by causality (777677) on Friday November 09, 2012 @08:42PM (#41938077)

    Why is parent modded at -1? Seriously, just look around and play with them wtf?

    Acting helpless is the new(er) status symbol. Handholding you didn't need makes a statement. It says you deserve to be served - you have people for that. Of course intellectual laziness is also a popular development, which oddly seems to get worse and worse as information becomes more and more instantly available.

    The vitriol that comes out of some people when you dare to suggest that they can handle something independently is amazing. "Hey, you're bright enough and resourceful enough to do this all by yourself" is a compliment. Not reinforcing someone's codependency is a good thing. The anger and vitriol, then, requires an explanation. The anger comes from not paying tribute, not agreeing with the sense of entitlement.

    Not encouraging such a character weakness makes you a bad person, somehow. You'll be told how smug and elitist you are, etc. All of the negative feedback is designed to make you cave and pay tribute anyway. After all, you didn't go along with their self-importance so you must be punished. As though someone who says "I am capable of this, and so are you" is being elitist! It's actually an egalitarian position.

    This paragraph is for the small-minded who invent things to rail against that were not said. Obviously, if someone makes a sincere effort and gets stumped that's different. That happens to everyone sometimes. But this does not require any complex skill or specialized knowledge. Basic literacy and a few minutes are the only resources this person would need in order to answer his own question. He demonstrated both just by asking the question, so we know he has them. Wanting help for that is a highly indirect (thus deniable) way of saying his time is more valuable than yours or mine.

    Once you know yourself well enough to see (and thus, stop) these petty ego mechanisms within your own psychology, you will start to see them everywhere in others as well. The horrifying part is how universally accepted and unquestioned it is. It doesn't take very much introspection or contemplation to understand these things. What it does take is some kind of inner life to balance out the constant hectic worry about externals like work, bills, the economy, politics, and this-and-that. Otherwise there is no basis for comparison.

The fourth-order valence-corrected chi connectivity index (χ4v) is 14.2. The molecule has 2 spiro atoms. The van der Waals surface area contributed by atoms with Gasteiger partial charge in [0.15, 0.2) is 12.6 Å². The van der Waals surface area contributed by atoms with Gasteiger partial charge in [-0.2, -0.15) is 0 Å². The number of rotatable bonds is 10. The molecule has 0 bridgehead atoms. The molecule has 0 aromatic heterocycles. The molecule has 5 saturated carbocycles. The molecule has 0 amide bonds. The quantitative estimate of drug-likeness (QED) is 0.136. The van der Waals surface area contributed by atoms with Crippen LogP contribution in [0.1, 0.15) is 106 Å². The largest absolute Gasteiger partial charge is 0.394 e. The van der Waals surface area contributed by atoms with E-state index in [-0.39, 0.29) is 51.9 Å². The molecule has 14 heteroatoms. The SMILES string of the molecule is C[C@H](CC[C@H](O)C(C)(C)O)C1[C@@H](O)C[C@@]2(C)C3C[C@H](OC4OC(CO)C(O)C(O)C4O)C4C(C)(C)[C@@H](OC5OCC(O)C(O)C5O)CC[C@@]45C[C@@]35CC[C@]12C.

The annoying part is that everything I said above is straightforward ... and someone's self-importance will be offended by it. Perhaps they will twist what I said to insult me in some manner, or act like I've done something horriby evil by pointing this out. That would be most boring and unsurprising.

  • Re:Really. (Score:5, Insightful)

    by couchslug (175151) on Friday November 09, 2012 @08:58PM (#41938273)

    "Software preference" clearly falls under "politics/religion"!

  • Re:What the fuck (Score:5, Insightful)

    by wisty (1335733) on Friday November 09, 2012 @09:16PM (#41938435)

    There's two reasons newbies might need help - the documentation is not up to scratch (or not newbie friendly), or it's a hard problem with no real solution.

    "What VM" is, I think, the second case. Postgres and MySQL are both fine databases, but have different strengths. SQL and No-SQL both have merits. KDE and Gnome are both fine desktop managers. VIM and emacs can both edit text.

    Sure, there's differentiation, but there's no easy way to say which is best. My advice would be to just look for the one with the best documentation, because as a newbie that's your biggest problem.

  • Re:What the fuck (Score:2, Insightful)

    by Anonymous Coward on Friday November 09, 2012 @09:22PM (#41938483)
    If you had bothered to read, you would have known he's not asking for a detailed guide on how to get each flavor of VM up and running; he was asking which one an expert would recommend to a beginner.
  • Re:What the fuck (Score:5, Insightful)

    by Anonymous Coward on Friday November 09, 2012 @09:33PM (#41938561)

    Thank you!

    Not all of us live in our mother's basement and have unlimited time. Some of us know that even if we were to devote the equivalent of a week of work worth of time that we may not notice subtle differences that might come back to bite us months after we have committed to one system and then require another week of work to convert everything over to try some other system. Some of us remember a time when the internet was for helping newbies (while sometimes asking them to RTFM) rather than berate them.

  • Re:What the fuck (Score:5, Insightful)

    by Anonymous Coward on Friday November 09, 2012 @09:41PM (#41938643)